Flat-Earthers assert that a selenelion should not be possible if Earth is a sphere due to the fact during a lunar eclipse, the sun and moon are 180° apart. In reality, a selenelion is possible because Earth’s atmosphere refracts light.
Continue reading “Selenelion: The Phenomenon Where Both the Sun and Moon Are Visible During a Total Lunar Eclipse”
Visibility range is a measure of the distance at which an object can be clearly discerned. Angular resolution is the ability of an optical system to resolve detail in the object.
Unlike the claim from flat-Earthers, there is no such thing as the “maximum range” of a camera. A germ on our hand is well within the visibility range, yet a regular camera lacks sufficient angular resolution to see it. On the other hand, an airplane is much farther away, but it has a larger angular size and can be seen by the camera.
Continue reading “Visibility Range vs Angular Resolution”
The Sweden Solar System is the largest scale model of the Solar System in the world. We can use it to get a better sense of the sizes and distances in the Solar System.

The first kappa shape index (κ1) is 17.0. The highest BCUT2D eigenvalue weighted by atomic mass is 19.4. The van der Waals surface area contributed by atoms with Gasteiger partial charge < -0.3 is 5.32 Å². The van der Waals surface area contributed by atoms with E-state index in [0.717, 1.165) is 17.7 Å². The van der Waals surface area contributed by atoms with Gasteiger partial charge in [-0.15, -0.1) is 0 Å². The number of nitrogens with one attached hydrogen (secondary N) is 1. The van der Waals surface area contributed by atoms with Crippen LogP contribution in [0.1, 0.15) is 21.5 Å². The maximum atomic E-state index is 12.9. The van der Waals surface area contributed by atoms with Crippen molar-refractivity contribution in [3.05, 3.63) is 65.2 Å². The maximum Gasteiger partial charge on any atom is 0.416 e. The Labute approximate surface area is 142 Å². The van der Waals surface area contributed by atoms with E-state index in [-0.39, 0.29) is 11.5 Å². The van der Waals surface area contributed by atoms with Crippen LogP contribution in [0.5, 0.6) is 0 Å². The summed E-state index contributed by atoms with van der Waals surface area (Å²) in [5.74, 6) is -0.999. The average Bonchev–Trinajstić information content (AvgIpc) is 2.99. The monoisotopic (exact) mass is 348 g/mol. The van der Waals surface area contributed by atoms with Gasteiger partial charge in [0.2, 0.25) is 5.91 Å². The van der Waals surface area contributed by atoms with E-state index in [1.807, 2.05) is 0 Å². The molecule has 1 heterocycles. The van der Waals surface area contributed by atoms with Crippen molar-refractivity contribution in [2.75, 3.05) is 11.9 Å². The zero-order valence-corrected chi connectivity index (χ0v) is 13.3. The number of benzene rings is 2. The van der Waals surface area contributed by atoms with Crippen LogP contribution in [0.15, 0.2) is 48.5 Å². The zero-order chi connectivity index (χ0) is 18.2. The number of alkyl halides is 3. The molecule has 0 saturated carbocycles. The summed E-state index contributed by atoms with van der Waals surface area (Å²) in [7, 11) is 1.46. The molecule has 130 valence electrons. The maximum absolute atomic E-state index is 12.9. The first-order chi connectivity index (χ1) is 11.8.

Flat-Earthers like to claim that we never see a scale model of the Solar System, and use it to “prove” the failure of science to explain the world. The Sweden Solar System proves them wrong, and also gives us an idea about the problem of making a scale model of the Solar System.
Continue reading “Sweden Solar System”
A page on NASA’s website is at the center of the attention of flat-Earth followers. It is a page created by Fred ‘Mr. Eclipse’ Espenak, explaining the Saros cycle. The first paragraph from the page:
The periodicity and recurrence of eclipses is governed by the Saros cycle, a period of approximately 6,585.3 days (18 years 11 days 8 hours). It was known to the Chaldeans as a period when lunar eclipses seem to repeat themselves, but the cycle is applicable to solar eclipses as well.
After they discovered that the said ‘Chaldeans’ was a civilization from 25 centuries ago, they got excited and jumped to the conclusion that NASA used ancient technology to predict eclipses. But, like other similar cases, this tells us more about the flat-Earthers themselves than about NASA.
Continue reading “The Saros Cycle and Saros Series”
Some people are confused that the crescent moon can be visible at night, even though during the time, the Moon is closer to the Sun than Earth, and the part of the Earth is facing away from the Sun.